Plot: Comic book store employee Clarence meets and weds a prostitute, and for their honeymoon, they flee from a bunch of drug dealers who are after the suitcase of cocaine Clarence procured during a visit to his bride's former pimp.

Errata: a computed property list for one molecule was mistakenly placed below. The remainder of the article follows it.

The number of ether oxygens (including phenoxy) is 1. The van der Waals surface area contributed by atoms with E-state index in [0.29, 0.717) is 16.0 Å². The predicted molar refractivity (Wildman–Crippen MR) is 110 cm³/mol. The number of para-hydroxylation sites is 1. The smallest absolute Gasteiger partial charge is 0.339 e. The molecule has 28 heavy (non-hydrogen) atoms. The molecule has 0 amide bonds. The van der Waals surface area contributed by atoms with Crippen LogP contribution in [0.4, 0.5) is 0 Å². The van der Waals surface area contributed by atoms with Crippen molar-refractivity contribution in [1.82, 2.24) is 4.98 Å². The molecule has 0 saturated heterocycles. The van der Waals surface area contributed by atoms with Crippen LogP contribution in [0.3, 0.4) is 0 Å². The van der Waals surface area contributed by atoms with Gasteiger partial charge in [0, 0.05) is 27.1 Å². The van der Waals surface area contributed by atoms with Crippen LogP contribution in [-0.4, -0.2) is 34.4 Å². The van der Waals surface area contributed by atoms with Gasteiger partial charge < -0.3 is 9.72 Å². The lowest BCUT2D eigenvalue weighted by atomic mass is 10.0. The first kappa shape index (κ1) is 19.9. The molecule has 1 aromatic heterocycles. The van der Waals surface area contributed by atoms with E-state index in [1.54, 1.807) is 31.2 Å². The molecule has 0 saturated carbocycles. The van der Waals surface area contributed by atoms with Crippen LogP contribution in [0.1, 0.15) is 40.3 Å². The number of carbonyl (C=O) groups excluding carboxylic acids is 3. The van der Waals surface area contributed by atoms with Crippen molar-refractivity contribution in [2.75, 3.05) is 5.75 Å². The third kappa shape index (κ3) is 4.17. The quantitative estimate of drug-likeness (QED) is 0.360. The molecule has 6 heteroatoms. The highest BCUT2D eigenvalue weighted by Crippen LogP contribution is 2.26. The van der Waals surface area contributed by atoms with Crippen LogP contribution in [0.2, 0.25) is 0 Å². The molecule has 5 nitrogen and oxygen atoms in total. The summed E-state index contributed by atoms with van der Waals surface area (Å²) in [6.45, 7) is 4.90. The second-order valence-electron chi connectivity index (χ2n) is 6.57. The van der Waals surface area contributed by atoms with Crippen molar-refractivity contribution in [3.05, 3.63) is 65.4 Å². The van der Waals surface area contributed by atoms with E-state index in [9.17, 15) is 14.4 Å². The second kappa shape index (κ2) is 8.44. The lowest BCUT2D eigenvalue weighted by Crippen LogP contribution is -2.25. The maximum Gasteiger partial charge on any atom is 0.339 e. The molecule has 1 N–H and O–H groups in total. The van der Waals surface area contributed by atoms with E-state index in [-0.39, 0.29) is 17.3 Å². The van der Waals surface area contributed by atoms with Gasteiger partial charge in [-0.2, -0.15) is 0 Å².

What a cast this son of a bitch has! It's a Who's Who of cool actors--Gary Oldman, playing a cartoonish black man; Dennis Hopper as Christian Slater's timid but nearly-stoic father; Christopher Walken getting a great creepy role to play; Samuel L. Jackson playing a kind-of mean guy; Saul Rubinek as a Hollywood big shot; the Great Bronson Pinchot (that's how you have to type his name because he's the Great Bronson Pinchot) with his "Save the gorillas" line; a perpetually-stoned Brad Pitt; the lovely Patricia Arguette; some of Val Kilmer before he reached the point in his career where he topped 350 pounds; James Gandolfini with a typical tough guy role; and even Chris Penn and Kevin Corrigan. Even Christian Slater's probably cool enough at this stage in his career, and I like him here after he's shaken off the Jack impression. You know who I can't stand though? Michael Rappaport. But not even Michael Rappaport and his stupid head can subtract from the cool here. And you've got Hans Zimmer getting his xylophone on. It's tons of cool, almost more than a movie should be allowed to have. The movie's main problem is that there are a lot of movies made that are like this these days, very few as well, so this doesn't feel as fresh as it would have back in '93. Tarantino's writing keeps things lively although things are never very realistic, unapologetically unrealistic. The script's packed with film references, and the black characters all speak like they just walked off the set of a blaxploitation flick. Whatever this is--black rom-com neo-noir gangsta flick?--it's just daring and original enough to give it a satisfying flavor.